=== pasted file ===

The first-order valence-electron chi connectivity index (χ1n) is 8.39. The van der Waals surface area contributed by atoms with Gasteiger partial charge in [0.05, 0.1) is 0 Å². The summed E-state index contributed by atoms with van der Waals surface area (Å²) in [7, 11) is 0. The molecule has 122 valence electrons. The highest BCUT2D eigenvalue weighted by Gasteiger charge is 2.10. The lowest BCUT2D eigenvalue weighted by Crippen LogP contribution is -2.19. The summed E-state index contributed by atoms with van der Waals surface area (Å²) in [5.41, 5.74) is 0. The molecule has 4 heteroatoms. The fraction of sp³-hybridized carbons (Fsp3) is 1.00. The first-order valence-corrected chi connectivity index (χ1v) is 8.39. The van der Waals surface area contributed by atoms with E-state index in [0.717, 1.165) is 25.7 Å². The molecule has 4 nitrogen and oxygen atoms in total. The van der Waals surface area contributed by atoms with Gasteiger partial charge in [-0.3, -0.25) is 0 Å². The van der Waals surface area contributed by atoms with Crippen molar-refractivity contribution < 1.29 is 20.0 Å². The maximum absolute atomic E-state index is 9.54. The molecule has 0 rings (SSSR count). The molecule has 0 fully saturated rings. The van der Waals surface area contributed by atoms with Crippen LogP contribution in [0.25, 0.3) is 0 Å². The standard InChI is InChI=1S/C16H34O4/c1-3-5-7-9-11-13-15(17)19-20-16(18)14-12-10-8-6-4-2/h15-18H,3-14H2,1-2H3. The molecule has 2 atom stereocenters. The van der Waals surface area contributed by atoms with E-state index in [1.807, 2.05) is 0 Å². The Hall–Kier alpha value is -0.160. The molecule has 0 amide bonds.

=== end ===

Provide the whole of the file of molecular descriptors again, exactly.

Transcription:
The first-order valence-electron chi connectivity index (χ1n) is 8.39. The van der Waals surface area contributed by atoms with Gasteiger partial charge in [0.05, 0.1) is 0 Å². The summed E-state index contributed by atoms with van der Waals surface area (Å²) in [7, 11) is 0. The molecule has 122 valence electrons. The highest BCUT2D eigenvalue weighted by Gasteiger charge is 2.10. The lowest BCUT2D eigenvalue weighted by Crippen LogP contribution is -2.19. The summed E-state index contributed by atoms with van der Waals surface area (Å²) in [5.41, 5.74) is 0. The molecule has 4 heteroatoms. The fraction of sp³-hybridized carbons (Fsp3) is 1.00. The first-order valence-corrected chi connectivity index (χ1v) is 8.39. The van der Waals surface area contributed by atoms with E-state index in [0.717, 1.165) is 25.7 Å². The molecule has 4 nitrogen and oxygen atoms in total. The van der Waals surface area contributed by atoms with Gasteiger partial charge in [-0.3, -0.25) is 0 Å². The van der Waals surface area contributed by atoms with Crippen molar-refractivity contribution < 1.29 is 20.0 Å². The maximum absolute atomic E-state index is 9.54. The molecule has 0 rings (SSSR count). The molecule has 0 fully saturated rings. The van der Waals surface area contributed by atoms with Crippen LogP contribution in [0.25, 0.3) is 0 Å². The standard InChI is InChI=1S/C16H34O4/c1-3-5-7-9-11-13-15(17)19-20-16(18)14-12-10-8-6-4-2/h15-18H,3-14H2,1-2H3. The molecule has 2 atom stereocenters. The van der Waals surface area contributed by atoms with E-state index in [1.807, 2.05) is 0 Å². The Hall–Kier alpha value is -0.160. The molecule has 0 amide bonds.